The Caucasian Chalk Circle at Rose Theatre, Kingston – review
Steve Waters' new adaptation of the Brecht classic runs until 22 October
The exposed concrete structure of the Rose turns stage into industrial warehouse – into which a depressing refugee encampment plays host to a group of displaced folks all awaiting news of their uncertain futures from a UN official. Contextualised into this refugee world, this boisterous new adaptation of Bertolt Brecht's classic by Steve Waters is a timely parable that keeps more than just a hint of the current situation in Ukraine at the forefront of your mind. Indeed, as the revolution begins to take hold in Brecht's fictional Grusinia, there is even mention of it being a ‘special military operation' by the aggressors.
That's not to say that this is all doom and gloom – far from it. If Horrible Histories ever did Brecht, then this would surely be the result. Grotesque and wildly comic characters all vie for space and vividly tell the play within the play, and with the addition of some fine musical moments, this is a robustly modern approach to Brechtian storytelling that will appeal to a younger audience as well as those looking for a fresh take on the classic.
As revolution takes hold of Grusinia, the Governor's wife abandons her baby in order to save her own neck. Servant girl Grusha takes the child and raises him as her own as she flees the fighting. When the war is over and the Governor's wife returns and wants her child back, it is down to the corrupt judge Azdak to decide who should keep the infant. It takes some time to get there but this is when the chalk circle of the title comes into play.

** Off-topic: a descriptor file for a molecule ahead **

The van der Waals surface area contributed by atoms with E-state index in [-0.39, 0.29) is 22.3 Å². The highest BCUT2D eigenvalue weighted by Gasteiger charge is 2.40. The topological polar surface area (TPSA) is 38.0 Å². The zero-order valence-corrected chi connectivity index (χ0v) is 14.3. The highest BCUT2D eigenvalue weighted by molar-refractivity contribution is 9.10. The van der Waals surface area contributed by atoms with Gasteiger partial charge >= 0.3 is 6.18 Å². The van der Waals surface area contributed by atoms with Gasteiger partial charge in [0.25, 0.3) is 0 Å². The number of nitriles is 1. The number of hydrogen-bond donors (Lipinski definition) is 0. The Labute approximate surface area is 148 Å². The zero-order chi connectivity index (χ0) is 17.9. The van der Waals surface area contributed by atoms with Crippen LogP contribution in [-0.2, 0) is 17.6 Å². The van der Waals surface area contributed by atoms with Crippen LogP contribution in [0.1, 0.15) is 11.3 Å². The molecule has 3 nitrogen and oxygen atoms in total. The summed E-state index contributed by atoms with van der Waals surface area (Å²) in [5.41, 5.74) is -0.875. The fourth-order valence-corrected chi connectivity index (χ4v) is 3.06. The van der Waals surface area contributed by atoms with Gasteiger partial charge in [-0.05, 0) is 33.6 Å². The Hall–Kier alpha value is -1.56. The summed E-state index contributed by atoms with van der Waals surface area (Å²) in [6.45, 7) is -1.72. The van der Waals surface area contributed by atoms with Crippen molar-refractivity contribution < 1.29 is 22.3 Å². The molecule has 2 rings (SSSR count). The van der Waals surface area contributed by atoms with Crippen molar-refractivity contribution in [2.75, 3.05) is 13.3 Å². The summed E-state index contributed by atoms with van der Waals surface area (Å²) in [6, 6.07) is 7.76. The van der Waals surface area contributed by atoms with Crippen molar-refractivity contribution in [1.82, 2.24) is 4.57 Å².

Waters plays fast and loose with the material and it is all the better for it. "Mighty Trumps" are given a dual meaning whilst non-doms and oligarchs all get a mention also. Christopher Haydon directs with the subtlety of a Carry On film and cranks up the villains to panto levels, complete with ridiculous false beards and even a cream pie in the face at one point.
Despite the levity with which the material is treated, the night is overlong at nearly three hours. The second act in particular loses momentum as the focus shifts to the judge's mock trials and back story. Jonathan Slinger brilliantly commands the stage as Azdak, oozing corruption but somehow digging deep and finding his moral compass just in time – it's a fierce performance but it does become hard work.
Carrie Hope Fletcher holds her own as an unsentimental Grusha. She contends well with some of Haydon's clunkier directorial choices – there's a lot of running on the spot – and brings Michael Henry's score to life with some beautifully done musical moments.
Narrator – and sometimes Brechtian actor – Zoe West is simply called, The Singer. West keeps things rattling along with her guitar accompaniment and breaks the fourth wall with a nicely paced ease. The rest of the nine-strong company each cover multiple roles with some 50 characters shared between them. They too, provide musical substance with plenty of superb acapella singing that wouldn't sound out of place in a Pitch Perfect movie.
It's a riotous production that finds more fun than one normally expects from the German playwright. An irreverence to the material leads to an unnecessary littering of course language – but otherwise this is digestible Brecht that will no doubt appeal to the legions of Fletcher fans that I'm sure will be flocking to the Rose.